Has the cancellation of the red wave been … canceled? The Washington Post/ABC Poll series has hardly been friendly to the GOP — and in fact, its previous iteration had Democrats up a point. That survey sample in April was of registered voters, however, and even then was an outlier in a sea of Republican leads.
So it seems rather interesting that just as other pollsters have begun showing Democratic rebounds, the new WaPo/ABC poll shows Republicans with a one-point edge on the generic RV ballot now that they’re applying a likely-voter model:
Statistically, this isn’t much of a change, of course. And it may not even signal that much of an added Republican advantage even if it were. Generally speaking, Democrats need something around a D+5 in this measure to break even in congressional elections due to the structural nature of such polls and the House itself. A D+1 is not a good result for Democrats, so the current D+0.8 in the RCP aggregate isn’t much of a comfort for them — at least not as a signal for the outcome of control of the House.
Update: I missed that this was their registered-voter result. Their pollster Langer Research notes up front that it goes to +5 on the LV model:
His party struggling in the midterms, his economic stewardship under fire and his overall job approval under 40 percent, a clear majority of Democrats in the latest ABC News/Washington Post poll say the party should replace Joe Biden as its nominee for president in 2024.
In the midterm election ahead, registered voters divide 47-46 percent between the Republican and the Democratic candidate in their House district, historically not enough to prevent typical first-midterm losses. And one likely voter model has a 51-46 percent Republican-Democratic split.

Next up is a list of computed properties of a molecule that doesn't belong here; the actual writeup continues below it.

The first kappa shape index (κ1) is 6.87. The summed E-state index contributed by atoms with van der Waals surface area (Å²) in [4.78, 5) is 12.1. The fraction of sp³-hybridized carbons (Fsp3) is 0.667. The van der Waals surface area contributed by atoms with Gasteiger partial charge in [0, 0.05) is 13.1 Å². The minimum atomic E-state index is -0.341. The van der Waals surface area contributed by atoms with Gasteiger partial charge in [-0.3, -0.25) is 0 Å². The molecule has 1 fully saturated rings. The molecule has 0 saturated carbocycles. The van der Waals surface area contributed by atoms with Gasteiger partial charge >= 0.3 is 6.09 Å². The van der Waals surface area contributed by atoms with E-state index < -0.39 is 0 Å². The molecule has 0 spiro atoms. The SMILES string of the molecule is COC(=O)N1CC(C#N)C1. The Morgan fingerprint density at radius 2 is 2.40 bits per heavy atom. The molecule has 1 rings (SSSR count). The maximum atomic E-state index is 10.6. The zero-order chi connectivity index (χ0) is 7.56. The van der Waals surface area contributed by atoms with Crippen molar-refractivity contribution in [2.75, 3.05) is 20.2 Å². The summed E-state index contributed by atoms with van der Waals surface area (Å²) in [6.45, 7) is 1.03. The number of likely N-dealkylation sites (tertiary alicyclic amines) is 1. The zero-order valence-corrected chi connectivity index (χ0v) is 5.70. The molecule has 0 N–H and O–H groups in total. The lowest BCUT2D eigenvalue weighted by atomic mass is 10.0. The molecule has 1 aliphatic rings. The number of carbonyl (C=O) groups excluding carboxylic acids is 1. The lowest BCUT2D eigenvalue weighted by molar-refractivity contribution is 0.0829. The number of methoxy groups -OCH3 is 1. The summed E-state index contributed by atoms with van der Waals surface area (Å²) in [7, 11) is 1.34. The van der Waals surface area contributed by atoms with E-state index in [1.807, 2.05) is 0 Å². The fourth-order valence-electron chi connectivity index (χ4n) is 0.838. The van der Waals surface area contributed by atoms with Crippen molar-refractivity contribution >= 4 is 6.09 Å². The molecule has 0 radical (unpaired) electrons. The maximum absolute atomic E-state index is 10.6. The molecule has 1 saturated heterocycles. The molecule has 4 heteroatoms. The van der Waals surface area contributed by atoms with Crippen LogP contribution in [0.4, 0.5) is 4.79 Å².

A big hat-tip to Liam Donovan for that catch.
However, it’s yet another piece of evidence that likely-voter models are about to shift the reporting on prospects for this midterm election. Rather than look at the chart from RCP, let’s look at the list of results on which it’s based:
All of the polls for the current RCP aggregate average are from this month. Notice anything else? Every single poll showing a Democratic lead uses samples of registered voters. Not one likely-voter survey has Democrats in the lead. Republicans lead in two of the three likely-voter surveys, and tie in the third, but they don’t trail in any of them.
And why might that matter? Let’s turn back to the Post’s analysis:
At this point, both sides are highly motivated to turn out in November. Among registered Democratic voters, 3 in 4 say they are almost certain to vote compared with about 8 in 10 Republicans. Independents are less motivated. Four years ago, Democrats were about as mobilized as Republicans and had a clear lead in overall support. Eight years ago, when Democrats suffered losses, Republicans were more motivated.
Recall anything else about eight years ago? The polls and the polling analysis missed the mark by a wide margin. Pollsters waited until late to apply likely voter models and then missed how the enthusiasm gap would play out — and that was with a relatively popular incumbent president and relative economic stability. Four years ago, Trump was deeply unpopular and coming off the Russia-collusion accusations, so that midterm was far more predictably favorable to Democrats — so the polling analysis largely held up.